I had several problems with this. 1) Although its nice to not be given anything about a plot on a plate its slightly annoying having to remind yourself of what’s what and who’s who and who we think they are or might be with every new scene. 2) Why cast someone like Max Beasley in the role of the dead brother when the role could’ve easily gone to an extra with a beard! And 3) I didn’t like the main character. One redeeming quality he did seem to have was he did seem just as confused as me but still I didn’t care enough about him. I would hope the plodding pace of this opener will progress once we actually get some answers.

Now finally I’d like you to picture a scene. I’m sat on a rickety chair in a community centre surrounded by people dressed in the latest designer clothes and perhaps carrying a small dog as an accessory. I slowly stand up and the whole stylish room looks me up and down. I gather my thoughts and these words slowly trickle from my mouth. “My name is Luke and I quite like Hotel Babylon”. The room applauds my confession and I sit down feeling a little stunned but relieved. I honestly don’t know why this series grows on me more and more.

The cast – especially Dexter Fletcher, Max Beasley and Emma Pierson – are fantastic and it seems to get better and more fun every series. When I watched the first episode in January 2006 I couldn’t bare all the glitz and glamour and the sheer corniness but last year’s series and the series three opener this week seem to have got the balance just right. I like how the stories interweave and how it doesn’t take itself too seriously.

It knows it’s a guilty pleasure not a demanding drama and it delivers exactly what you want. OK, the guest appearances are a bit on the pointless side (Paula Abdul and Lee Sharpe only had one scene each that didn’t go anywhere) but the cast is strong enough without the occasional famous face appearing.

This week’s episode (defeated in the ratings by the footy) focused on concierge Tony’s 40th birthday, a crooked fashion designer and the introduction of new character Emily. I enjoyed every minute of it! This sort of drama is a novelty on the BBC and had far more glitz than the redneck wedding I’d seen earlier in the week. Max Beasley’s Charlie has always been the best character. he’s now the boss and I can only hope the rumours of him leaving turn out to be untrue as he’s the main attraction, giving the series a sense of believability. Even better, unlike in Sunday’s The Last Enemy, he actually had lines and no beard. I do hope the ratings don’t keep suffering because I need a bit of TV fluff in my week.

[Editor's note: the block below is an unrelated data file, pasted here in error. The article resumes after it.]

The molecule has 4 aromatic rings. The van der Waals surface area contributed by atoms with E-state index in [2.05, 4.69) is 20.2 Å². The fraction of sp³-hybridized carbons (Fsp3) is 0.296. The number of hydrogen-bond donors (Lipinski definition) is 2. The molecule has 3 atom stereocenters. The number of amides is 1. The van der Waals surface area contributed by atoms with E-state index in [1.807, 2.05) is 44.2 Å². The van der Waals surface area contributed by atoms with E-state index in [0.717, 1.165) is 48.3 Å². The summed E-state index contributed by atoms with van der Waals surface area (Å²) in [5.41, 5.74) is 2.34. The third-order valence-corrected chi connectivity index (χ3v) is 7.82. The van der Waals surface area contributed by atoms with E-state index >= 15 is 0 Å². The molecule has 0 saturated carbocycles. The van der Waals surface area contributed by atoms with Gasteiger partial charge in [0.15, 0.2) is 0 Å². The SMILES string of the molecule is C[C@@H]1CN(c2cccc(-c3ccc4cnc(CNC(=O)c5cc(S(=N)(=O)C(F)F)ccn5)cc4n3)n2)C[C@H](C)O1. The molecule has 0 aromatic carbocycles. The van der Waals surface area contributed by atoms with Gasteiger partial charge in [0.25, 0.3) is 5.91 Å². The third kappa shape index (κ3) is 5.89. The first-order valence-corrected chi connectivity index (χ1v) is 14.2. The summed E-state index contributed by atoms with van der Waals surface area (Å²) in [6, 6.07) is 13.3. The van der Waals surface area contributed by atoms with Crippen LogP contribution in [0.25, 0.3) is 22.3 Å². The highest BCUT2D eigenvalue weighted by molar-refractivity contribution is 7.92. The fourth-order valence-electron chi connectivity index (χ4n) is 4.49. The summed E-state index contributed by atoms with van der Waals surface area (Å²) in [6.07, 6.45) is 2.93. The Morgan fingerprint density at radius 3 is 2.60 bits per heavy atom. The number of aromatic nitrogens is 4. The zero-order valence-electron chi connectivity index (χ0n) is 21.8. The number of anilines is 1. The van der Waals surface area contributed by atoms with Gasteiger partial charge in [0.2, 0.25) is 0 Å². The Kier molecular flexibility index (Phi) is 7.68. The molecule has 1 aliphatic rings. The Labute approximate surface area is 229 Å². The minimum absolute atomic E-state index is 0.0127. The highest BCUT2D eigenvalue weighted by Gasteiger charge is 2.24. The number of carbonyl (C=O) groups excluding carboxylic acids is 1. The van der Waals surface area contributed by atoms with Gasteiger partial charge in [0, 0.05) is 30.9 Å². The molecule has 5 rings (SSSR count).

So I better give out the medals then. My CRUMBLETASTIC medal goes to the finale of Mistresses whilst my BLACK PUDDING has to go reluctantly to The Last Enemy for giving me a headache on a Sunday night. That being said I’ll continue to watch it just with some tablets nearby if my head starts to pound.

Luke Knowles

Luke Knowles


Editor of the website and host of the podcast. A general TV obsessive. I've been running the site since 2008 and you can usually find me in front of the TV. My Favourite show of all time is Breaking Bad with Cracker coming a close second. I feel so passionately that television can change the world and I'm doing my little bit by running this site. You're Welcome!


Follow us:

Our Latest Posts:

Borgen proves TV revivals can work.

Borgen proves TV revivals can work.

Borgen is the best political series on television. It's not an area television drama dabbles in that often. There's the original House of Cards and the Netflix version...

The BBC confirm second series of Sherwood.

The BBC confirm second series of Sherwood.

As the critically acclaimed Sherwood finishes its much talked about run on the BBC tonight (28 June) it has been confirmed that it will return for a second series with...


Submit a Comment